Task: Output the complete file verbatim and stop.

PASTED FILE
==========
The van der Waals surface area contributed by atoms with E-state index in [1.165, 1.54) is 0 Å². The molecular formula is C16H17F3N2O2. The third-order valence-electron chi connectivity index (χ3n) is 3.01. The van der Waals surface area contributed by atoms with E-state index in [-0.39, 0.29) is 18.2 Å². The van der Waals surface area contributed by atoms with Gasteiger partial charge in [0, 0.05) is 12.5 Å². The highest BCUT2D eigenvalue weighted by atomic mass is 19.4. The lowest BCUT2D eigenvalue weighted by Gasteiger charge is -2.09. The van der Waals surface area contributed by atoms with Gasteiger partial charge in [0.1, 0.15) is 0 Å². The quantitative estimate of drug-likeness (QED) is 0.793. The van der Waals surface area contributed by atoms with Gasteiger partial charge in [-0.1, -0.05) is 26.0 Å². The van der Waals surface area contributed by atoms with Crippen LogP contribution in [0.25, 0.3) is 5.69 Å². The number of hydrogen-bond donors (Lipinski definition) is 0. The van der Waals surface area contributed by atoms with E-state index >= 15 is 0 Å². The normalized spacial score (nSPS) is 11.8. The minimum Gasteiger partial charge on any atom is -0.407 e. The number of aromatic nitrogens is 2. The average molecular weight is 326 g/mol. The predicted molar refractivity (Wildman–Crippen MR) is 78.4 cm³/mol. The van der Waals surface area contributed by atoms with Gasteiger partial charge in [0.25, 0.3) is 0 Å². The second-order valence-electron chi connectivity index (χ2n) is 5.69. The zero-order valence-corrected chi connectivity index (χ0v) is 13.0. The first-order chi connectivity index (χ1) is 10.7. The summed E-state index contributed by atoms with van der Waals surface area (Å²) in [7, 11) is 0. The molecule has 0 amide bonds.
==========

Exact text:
The van der Waals surface area contributed by atoms with E-state index in [1.165, 1.54) is 0 Å². The molecular formula is C16H17F3N2O2. The third-order valence-electron chi connectivity index (χ3n) is 3.01. The van der Waals surface area contributed by atoms with E-state index in [-0.39, 0.29) is 18.2 Å². The van der Waals surface area contributed by atoms with Gasteiger partial charge in [0, 0.05) is 12.5 Å². The highest BCUT2D eigenvalue weighted by atomic mass is 19.4. The lowest BCUT2D eigenvalue weighted by Gasteiger charge is -2.09. The van der Waals surface area contributed by atoms with Gasteiger partial charge in [0.1, 0.15) is 0 Å². The quantitative estimate of drug-likeness (QED) is 0.793. The van der Waals surface area contributed by atoms with Gasteiger partial charge in [-0.1, -0.05) is 26.0 Å². The van der Waals surface area contributed by atoms with Crippen LogP contribution in [0.25, 0.3) is 5.69 Å². The number of hydrogen-bond donors (Lipinski definition) is 0. The van der Waals surface area contributed by atoms with E-state index >= 15 is 0 Å². The normalized spacial score (nSPS) is 11.8. The minimum Gasteiger partial charge on any atom is -0.407 e. The number of aromatic nitrogens is 2. The average molecular weight is 326 g/mol. The predicted molar refractivity (Wildman–Crippen MR) is 78.4 cm³/mol. The van der Waals surface area contributed by atoms with Gasteiger partial charge in [0.25, 0.3) is 0 Å². The second-order valence-electron chi connectivity index (χ2n) is 5.69. The zero-order valence-corrected chi connectivity index (χ0v) is 13.0. The first-order chi connectivity index (χ1) is 10.7. The summed E-state index contributed by atoms with van der Waals surface area (Å²) in [7, 11) is 0. The molecule has 0 amide bonds.